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Liz Cheney spoke with NPR about her book on Trump's efforts to overturn the elections

AYESHA RASCOE, HOST:

Here at NPR, we got an early look at Liz Cheney's new book "Oath And Honor: A Memoir And A Warning." The former member of Congress doesn't hold back in the book, accusing her party of cowardice in the face of a president who actively tried to overturn the 2020 election and encouraged a violent mob to attack the Capitol. In her book, Cheney called many of her former colleagues in the U.S. House collaborators and enablers. She sat down with NPR's Leila Fadel, and Leila's here now with us to preview that conversation. Hi, Leila.

LEILA FADEL, BYLINE: Hi, Ayesha.

RASCOE: Your full interview airs tomorrow on Morning Edition. But while we have you here on WEEKEND EDITION, a show I really like, I want to ask you about that subtitle, "A Memoir And A Warning." She's waving the red flag here. She's saying, danger ahead.

FADEL: Yes, yes. By the way, a show I really like, as well. But yeah, she's warning that that danger that we saw in 2020 is not over. She says that this country could have lost its democracy when Donald Trump concocted a lie about winning the election, and she says that she watched her colleagues that she once respected start to repeat that lie - sometimes out of fear because of threats from the former president, Donald Trump, or because they thought that was the way to stay in power. And her warning now is that all of this is not behind this country. The danger she writes about in her book, the weeks after Trump lost the election, the concocting of a lie about winning the election that Republican state officials, U.S. courts all found to have zero merit, and the months she and other House representatives spent investigating and presenting evidence to the American public to prove a conspiracy to overthrow the will of the people - that is still present. And basically, in her view, if Trump is elected again, it could spell the end of democracy in the U.S.

RASCOE: The Cheney name was once synonymous with the Republican Party, and then came Donald Trump. And now Liz Cheney has this book really criticizing the leading members of the GOP. Her saying democracy is at stake is a huge deal, but it's also a very remarkable political moment, right?

FADEL: Right. I mean, like you say, she does not hold back in this book. And she said she wants Americans to know everything that happened in Congress and in her party that led to what she calls a terrorist attack on the Capitol. And she names names - describing former House Speaker Kevin McCarthy as a hypocrite, a coward and a liar who told her Trump acknowledged that he knew he lost the election, only to then repeat Trump's lie on television. She depicts the current speaker, Mike Johnson, as a dangerous anti-constitutionalist. And she says she wants people to know every detail of what happened in her party and in Congress and how many of her former colleagues, she says, betrayed their oath. So I asked her if she still considers herself a Republican.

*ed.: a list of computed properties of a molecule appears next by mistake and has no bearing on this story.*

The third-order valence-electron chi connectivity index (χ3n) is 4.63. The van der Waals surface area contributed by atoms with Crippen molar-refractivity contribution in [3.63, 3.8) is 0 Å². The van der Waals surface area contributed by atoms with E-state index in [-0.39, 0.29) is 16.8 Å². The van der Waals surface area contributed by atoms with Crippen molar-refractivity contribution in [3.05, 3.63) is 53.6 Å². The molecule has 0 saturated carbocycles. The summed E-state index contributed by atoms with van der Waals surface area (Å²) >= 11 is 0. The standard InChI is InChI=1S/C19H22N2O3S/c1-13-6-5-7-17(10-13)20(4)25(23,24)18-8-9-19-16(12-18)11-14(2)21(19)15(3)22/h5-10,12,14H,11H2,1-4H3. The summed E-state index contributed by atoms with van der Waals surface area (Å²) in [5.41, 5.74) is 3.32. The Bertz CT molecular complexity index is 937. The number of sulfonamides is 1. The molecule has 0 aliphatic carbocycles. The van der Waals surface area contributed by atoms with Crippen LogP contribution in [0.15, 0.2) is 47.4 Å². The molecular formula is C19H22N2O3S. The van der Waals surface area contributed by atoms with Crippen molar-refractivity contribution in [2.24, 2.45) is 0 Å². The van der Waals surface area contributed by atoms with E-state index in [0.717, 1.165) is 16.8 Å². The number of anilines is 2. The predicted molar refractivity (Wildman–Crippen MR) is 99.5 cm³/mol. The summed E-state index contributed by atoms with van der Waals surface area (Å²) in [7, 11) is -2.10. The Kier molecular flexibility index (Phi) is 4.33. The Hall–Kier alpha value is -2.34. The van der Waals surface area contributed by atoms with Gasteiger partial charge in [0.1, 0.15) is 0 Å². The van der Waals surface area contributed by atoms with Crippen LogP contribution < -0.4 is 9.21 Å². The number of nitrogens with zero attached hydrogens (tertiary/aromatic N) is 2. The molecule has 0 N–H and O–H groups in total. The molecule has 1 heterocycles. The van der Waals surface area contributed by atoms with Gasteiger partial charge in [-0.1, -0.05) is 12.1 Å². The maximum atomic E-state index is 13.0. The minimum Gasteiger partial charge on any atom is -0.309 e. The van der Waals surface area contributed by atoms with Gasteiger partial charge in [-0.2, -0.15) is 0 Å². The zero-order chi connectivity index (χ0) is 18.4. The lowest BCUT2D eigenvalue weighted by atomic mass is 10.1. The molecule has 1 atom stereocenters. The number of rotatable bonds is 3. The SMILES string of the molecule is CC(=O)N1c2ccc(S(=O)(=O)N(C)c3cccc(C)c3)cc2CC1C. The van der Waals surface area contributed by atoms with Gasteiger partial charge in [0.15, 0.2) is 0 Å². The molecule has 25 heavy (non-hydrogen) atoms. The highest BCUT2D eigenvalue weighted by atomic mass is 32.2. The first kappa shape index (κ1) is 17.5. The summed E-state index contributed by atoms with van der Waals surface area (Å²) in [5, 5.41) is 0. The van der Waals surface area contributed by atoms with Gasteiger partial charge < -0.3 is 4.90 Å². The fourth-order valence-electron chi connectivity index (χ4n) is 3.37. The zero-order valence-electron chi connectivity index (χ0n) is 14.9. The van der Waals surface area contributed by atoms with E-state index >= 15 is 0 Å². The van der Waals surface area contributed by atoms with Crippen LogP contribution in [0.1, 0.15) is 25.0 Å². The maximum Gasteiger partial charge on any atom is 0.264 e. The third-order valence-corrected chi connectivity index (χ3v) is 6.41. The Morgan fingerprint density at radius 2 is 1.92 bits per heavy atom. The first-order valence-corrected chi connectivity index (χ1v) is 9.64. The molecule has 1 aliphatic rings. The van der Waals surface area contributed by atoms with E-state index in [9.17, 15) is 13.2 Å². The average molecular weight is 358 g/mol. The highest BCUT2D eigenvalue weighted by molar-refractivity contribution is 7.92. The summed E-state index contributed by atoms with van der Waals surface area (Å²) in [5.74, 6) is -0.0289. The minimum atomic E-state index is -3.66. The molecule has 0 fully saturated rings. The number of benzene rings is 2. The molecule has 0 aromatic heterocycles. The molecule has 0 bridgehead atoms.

LIZ CHENEY: I think that the Republican Party as it exists today is dangerous to the country. And I think the most important thing to do now, without question, is to make sure we stop Donald Trump. What American politics looks like after that, what the Republican Party or a new Republican Party or a new conservative party looks like after that remains to be seen.

RASCOE: If she doesn't see herself in this party in its current form, then where does that leave her?

FADEL: Well, I mean, she says there needs to be a third way. There needs to be something else. And she's very, very worried about the future. And you can hear more of our conversation on Monday.

RASCOE: That's NPR's Leila Fadel. Leila, thank you so much for joining us.

FADEL: Thanks for having me, Ayesha. Transcript provided by NPR, Copyright NPR.

NPR transcripts are created on a rush deadline by an NPR contractor. This text may not be in its final form and may be updated or revised in the future. Accuracy and availability may vary. The authoritative record of NPR’s programming is the audio record.

Ayesha Rascoe is a White House correspondent for NPR. She is currently covering her third presidential administration. Rascoe's White House coverage has included a number of high profile foreign trips, including President Trump's 2019 summit with North Korean leader Kim Jong Un in Hanoi, Vietnam, and President Obama's final NATO summit in Warsaw, Poland in 2016. As a part of the White House team, she's also a regular on the NPR Politics Podcast.
Leila Fadel is a national correspondent for NPR based in Los Angeles, covering issues of culture, diversity, and race.
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